Illustrated and read aloud at: https://youtu.be/JLeJQszhGAE

Synopsis: Both the 1882 and the 1936 floods affect a simple woman’s life.

Setting: The Concho Valley, Texas, from the 1860s to the 1930s

Sophia was a toddler when she acquired a pillow from her mother. Little did she know that the pillow had the ability to absorb its owner’s emotions. This was a handy feature when Sophia was sad; it was as if crying into the pillow resolved all her problems.

The pillow was named “Lazarus” after a pillow fight had erupted among the cousins. Mama had to bring the pillow back to life by restuffing it with feathers and cotton. Maintaining that pillow would be a lifelong endeavor as Sophia matured.

But could a pillow detect sentiments? As a young girl, she would unknowingly make the pillow happy by resting her doll beside it. And the pillow felt privileged to have the tooth fairy replace Sophia’s teeth with coins. Sophia evoked happiness in the little family, and the pillow responded in kind.

The small family lived at Ben Ficklin, an aspiring town in the Concho Valley. Sophia’s father worked for the stage company nearby. She grew up in the fine community.

But in 1882, when Sophia was fifteen, a terrible flood wiped out the town—taking her mother and father as victims. The devastation was immense, but Sophia and Lazarus somehow survived.

She and other surviving, teenaged orphans were grouped together and moved to higher ground in San Angela. They scraped together a living there, with construction. San Angela had become a growing county seat and Ben Ficklin was not going to be rebuilt.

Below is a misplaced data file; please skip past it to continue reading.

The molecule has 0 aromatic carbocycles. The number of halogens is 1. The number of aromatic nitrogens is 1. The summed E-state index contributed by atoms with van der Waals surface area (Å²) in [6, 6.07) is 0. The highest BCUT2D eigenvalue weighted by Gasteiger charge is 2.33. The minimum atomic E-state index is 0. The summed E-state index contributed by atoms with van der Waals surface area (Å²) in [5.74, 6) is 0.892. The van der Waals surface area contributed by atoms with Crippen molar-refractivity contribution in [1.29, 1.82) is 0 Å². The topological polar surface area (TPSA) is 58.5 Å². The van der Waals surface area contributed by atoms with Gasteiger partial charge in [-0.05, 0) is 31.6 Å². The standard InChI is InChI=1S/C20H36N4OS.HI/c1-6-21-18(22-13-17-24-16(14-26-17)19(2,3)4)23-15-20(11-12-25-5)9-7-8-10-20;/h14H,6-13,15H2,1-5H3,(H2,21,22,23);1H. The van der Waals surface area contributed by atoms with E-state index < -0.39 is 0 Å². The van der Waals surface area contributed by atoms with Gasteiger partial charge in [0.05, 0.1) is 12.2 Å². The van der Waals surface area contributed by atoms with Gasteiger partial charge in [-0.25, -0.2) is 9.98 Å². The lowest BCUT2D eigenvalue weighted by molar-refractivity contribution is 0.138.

When autumn arrived, her group of teenagers gathered pecans at Miles Grove and shelled them for living expenses. Lazarus had lots of passions during this thrifty phase of Sophia’s life. He also became stained—due to pecan-oiled fingertips—bloodied from shelling so many nuts.

In 1888 the railroad was brought to the growing city, and Sophia found the love of her life. Roger was a train employee and the sparkle in Sophia’s eyes.

After marrying Roger, she spruced up Lazarus by replacing the dingy covering and washing the filling to newness. Sophia and Roger were very happy and financially well off. But because of this splendor, Lazarus became a minor piece of bedding in the new house on Abe Street. Things were going so well that Sophia sometimes forgot about her parents’ tragic deaths and her difficult time as an orphan.

Lazarus was elated when Roger found out about her pregnancy. Thecouple shed so many tears of joy on Lazarus.

But as fate would have it, as suddenly as she had become happy with Roger in her life, Sophia was devastated when Roger was killed in a railroad accident. Losing three loved ones in a span of six years was almost more than she could bear. Her friend Kate helped console her, but ultimately time would have to heal her wounds.

Lazarus was put into a wooden chest, and the house was darkened as the pregnancy progressed.

In the long run, it was God’s Word that helped her to see that raising the baby was the only thing she could do presently. She would have to be strong for the infant.

When Cynthia was born, Sophia’s demeanor swiftly changed for the better. Light was allowed in the house, Lazarus was resurrected from the chest, and almost all was right with the world. Lazarus held the esteemed pleasure of being on the sofa with Sophia and Cynthia.

While Cynthia was growing up, Sophia volunteered in her community, later called San Angelo.

Lazarus had to be mended multiple times as the years wore on. Sophia found that using lamb’s wool as stuffing was just as good as feathers and cotton.

Time went on for Sophia, Lazarus, and Cynthia.

In 1936, when Sophia was sixty-nine years old, another flood affected her.

When the flash flood warnings were announced, she grabbed Lazarus and other sentimental belongings and got to higher ground—at Cynthia’s house on Eighth Street.

All of Sophia’s loved ones were safe inside Cynthia’s meager home. Though she was frustrated by the ruination of her house on Abe Street, she couldn’t help but count her blessings.

Sophia had endured many struggles in her life, but her faith in God and her supportive friends, (Lazarus included), got her through them all.          

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